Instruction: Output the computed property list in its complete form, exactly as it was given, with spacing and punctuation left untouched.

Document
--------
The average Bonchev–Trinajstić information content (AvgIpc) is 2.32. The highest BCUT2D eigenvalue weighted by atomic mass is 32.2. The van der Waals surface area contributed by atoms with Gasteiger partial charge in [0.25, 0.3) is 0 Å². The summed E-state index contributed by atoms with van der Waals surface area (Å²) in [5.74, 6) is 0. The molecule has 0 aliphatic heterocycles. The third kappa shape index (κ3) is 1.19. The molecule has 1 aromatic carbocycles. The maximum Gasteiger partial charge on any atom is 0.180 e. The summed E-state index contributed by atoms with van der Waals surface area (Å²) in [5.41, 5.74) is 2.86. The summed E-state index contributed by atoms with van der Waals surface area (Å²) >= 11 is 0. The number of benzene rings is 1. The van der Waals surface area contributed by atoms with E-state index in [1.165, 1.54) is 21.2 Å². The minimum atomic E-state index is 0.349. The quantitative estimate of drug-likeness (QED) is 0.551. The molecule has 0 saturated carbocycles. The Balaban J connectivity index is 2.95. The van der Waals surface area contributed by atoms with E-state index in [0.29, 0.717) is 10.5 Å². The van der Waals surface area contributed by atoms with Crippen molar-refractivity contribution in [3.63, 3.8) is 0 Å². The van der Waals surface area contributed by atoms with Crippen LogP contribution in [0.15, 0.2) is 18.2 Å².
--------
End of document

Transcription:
The average Bonchev–Trinajstić information content (AvgIpc) is 2.32. The highest BCUT2D eigenvalue weighted by atomic mass is 32.2. The van der Waals surface area contributed by atoms with Gasteiger partial charge in [0.25, 0.3) is 0 Å². The summed E-state index contributed by atoms with van der Waals surface area (Å²) in [5.74, 6) is 0. The molecule has 0 aliphatic heterocycles. The third kappa shape index (κ3) is 1.19. The molecule has 1 aromatic carbocycles. The maximum Gasteiger partial charge on any atom is 0.180 e. The summed E-state index contributed by atoms with van der Waals surface area (Å²) in [5.41, 5.74) is 2.86. The summed E-state index contributed by atoms with van der Waals surface area (Å²) >= 11 is 0. The number of benzene rings is 1. The van der Waals surface area contributed by atoms with E-state index in [1.165, 1.54) is 21.2 Å². The minimum atomic E-state index is 0.349. The quantitative estimate of drug-likeness (QED) is 0.551. The molecule has 0 saturated carbocycles. The Balaban J connectivity index is 2.95. The van der Waals surface area contributed by atoms with E-state index in [0.29, 0.717) is 10.5 Å². The van der Waals surface area contributed by atoms with Crippen molar-refractivity contribution in [3.63, 3.8) is 0 Å². The van der Waals surface area contributed by atoms with Crippen LogP contribution in [0.15, 0.2) is 18.2 Å².